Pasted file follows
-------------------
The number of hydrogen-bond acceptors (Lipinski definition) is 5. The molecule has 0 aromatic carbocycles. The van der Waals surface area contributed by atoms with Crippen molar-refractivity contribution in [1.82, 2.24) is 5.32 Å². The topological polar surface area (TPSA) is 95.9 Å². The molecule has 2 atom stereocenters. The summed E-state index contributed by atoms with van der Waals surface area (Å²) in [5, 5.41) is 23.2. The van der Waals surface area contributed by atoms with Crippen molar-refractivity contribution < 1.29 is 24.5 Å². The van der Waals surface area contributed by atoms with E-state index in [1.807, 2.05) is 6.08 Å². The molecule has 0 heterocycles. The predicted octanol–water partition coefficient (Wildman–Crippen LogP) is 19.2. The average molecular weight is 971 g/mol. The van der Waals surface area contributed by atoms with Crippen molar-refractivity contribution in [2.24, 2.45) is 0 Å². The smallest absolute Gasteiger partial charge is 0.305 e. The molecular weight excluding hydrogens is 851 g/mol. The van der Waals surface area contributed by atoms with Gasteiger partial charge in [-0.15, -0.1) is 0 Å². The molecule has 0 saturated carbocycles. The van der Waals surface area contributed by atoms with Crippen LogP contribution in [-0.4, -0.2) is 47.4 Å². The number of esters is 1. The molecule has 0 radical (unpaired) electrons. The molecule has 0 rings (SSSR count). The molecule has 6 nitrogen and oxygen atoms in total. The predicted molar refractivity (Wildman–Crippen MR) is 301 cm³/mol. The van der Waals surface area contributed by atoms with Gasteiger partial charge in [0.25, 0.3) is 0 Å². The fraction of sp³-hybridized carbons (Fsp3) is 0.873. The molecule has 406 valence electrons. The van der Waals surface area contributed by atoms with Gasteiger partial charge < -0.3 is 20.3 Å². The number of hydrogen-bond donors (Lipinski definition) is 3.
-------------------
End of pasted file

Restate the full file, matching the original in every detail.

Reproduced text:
The number of hydrogen-bond acceptors (Lipinski definition) is 5. The molecule has 0 aromatic carbocycles. The van der Waals surface area contributed by atoms with Crippen molar-refractivity contribution in [1.82, 2.24) is 5.32 Å². The topological polar surface area (TPSA) is 95.9 Å². The molecule has 2 atom stereocenters. The summed E-state index contributed by atoms with van der Waals surface area (Å²) in [5, 5.41) is 23.2. The van der Waals surface area contributed by atoms with Crippen molar-refractivity contribution < 1.29 is 24.5 Å². The van der Waals surface area contributed by atoms with E-state index in [1.807, 2.05) is 6.08 Å². The molecule has 0 heterocycles. The predicted octanol–water partition coefficient (Wildman–Crippen LogP) is 19.2. The average molecular weight is 971 g/mol. The van der Waals surface area contributed by atoms with Crippen molar-refractivity contribution in [2.24, 2.45) is 0 Å². The smallest absolute Gasteiger partial charge is 0.305 e. The molecular weight excluding hydrogens is 851 g/mol. The van der Waals surface area contributed by atoms with Gasteiger partial charge in [-0.15, -0.1) is 0 Å². The molecule has 0 saturated carbocycles. The van der Waals surface area contributed by atoms with Crippen LogP contribution in [-0.4, -0.2) is 47.4 Å². The number of esters is 1. The molecule has 0 radical (unpaired) electrons. The molecule has 0 rings (SSSR count). The molecule has 6 nitrogen and oxygen atoms in total. The predicted molar refractivity (Wildman–Crippen MR) is 301 cm³/mol. The van der Waals surface area contributed by atoms with Gasteiger partial charge in [0.25, 0.3) is 0 Å². The fraction of sp³-hybridized carbons (Fsp3) is 0.873. The molecule has 406 valence electrons. The van der Waals surface area contributed by atoms with Gasteiger partial charge < -0.3 is 20.3 Å². The number of hydrogen-bond donors (Lipinski definition) is 3.